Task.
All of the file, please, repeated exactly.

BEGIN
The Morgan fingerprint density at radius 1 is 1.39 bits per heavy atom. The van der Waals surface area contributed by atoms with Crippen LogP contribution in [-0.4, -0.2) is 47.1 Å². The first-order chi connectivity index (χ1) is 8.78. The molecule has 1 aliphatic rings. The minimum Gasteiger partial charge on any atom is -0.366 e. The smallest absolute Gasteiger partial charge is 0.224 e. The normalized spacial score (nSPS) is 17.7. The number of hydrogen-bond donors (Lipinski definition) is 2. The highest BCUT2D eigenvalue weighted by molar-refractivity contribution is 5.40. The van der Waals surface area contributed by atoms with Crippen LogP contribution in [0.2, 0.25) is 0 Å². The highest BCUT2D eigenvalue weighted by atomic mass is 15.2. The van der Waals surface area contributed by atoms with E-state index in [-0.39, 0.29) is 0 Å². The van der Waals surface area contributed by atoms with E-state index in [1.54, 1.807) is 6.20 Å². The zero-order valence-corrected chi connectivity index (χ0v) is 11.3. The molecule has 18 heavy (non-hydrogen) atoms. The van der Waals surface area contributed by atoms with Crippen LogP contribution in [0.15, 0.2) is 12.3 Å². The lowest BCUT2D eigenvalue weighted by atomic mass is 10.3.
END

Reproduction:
The Morgan fingerprint density at radius 1 is 1.39 bits per heavy atom. The van der Waals surface area contributed by atoms with Crippen LogP contribution in [-0.4, -0.2) is 47.1 Å². The first-order chi connectivity index (χ1) is 8.78. The molecule has 1 aliphatic rings. The minimum Gasteiger partial charge on any atom is -0.366 e. The smallest absolute Gasteiger partial charge is 0.224 e. The normalized spacial score (nSPS) is 17.7. The number of hydrogen-bond donors (Lipinski definition) is 2. The highest BCUT2D eigenvalue weighted by molar-refractivity contribution is 5.40. The van der Waals surface area contributed by atoms with Crippen LogP contribution in [0.2, 0.25) is 0 Å². The highest BCUT2D eigenvalue weighted by atomic mass is 15.2. The van der Waals surface area contributed by atoms with E-state index in [-0.39, 0.29) is 0 Å². The van der Waals surface area contributed by atoms with E-state index in [1.54, 1.807) is 6.20 Å². The zero-order valence-corrected chi connectivity index (χ0v) is 11.3. The molecule has 18 heavy (non-hydrogen) atoms. The van der Waals surface area contributed by atoms with Crippen LogP contribution in [0.15, 0.2) is 12.3 Å². The lowest BCUT2D eigenvalue weighted by atomic mass is 10.3.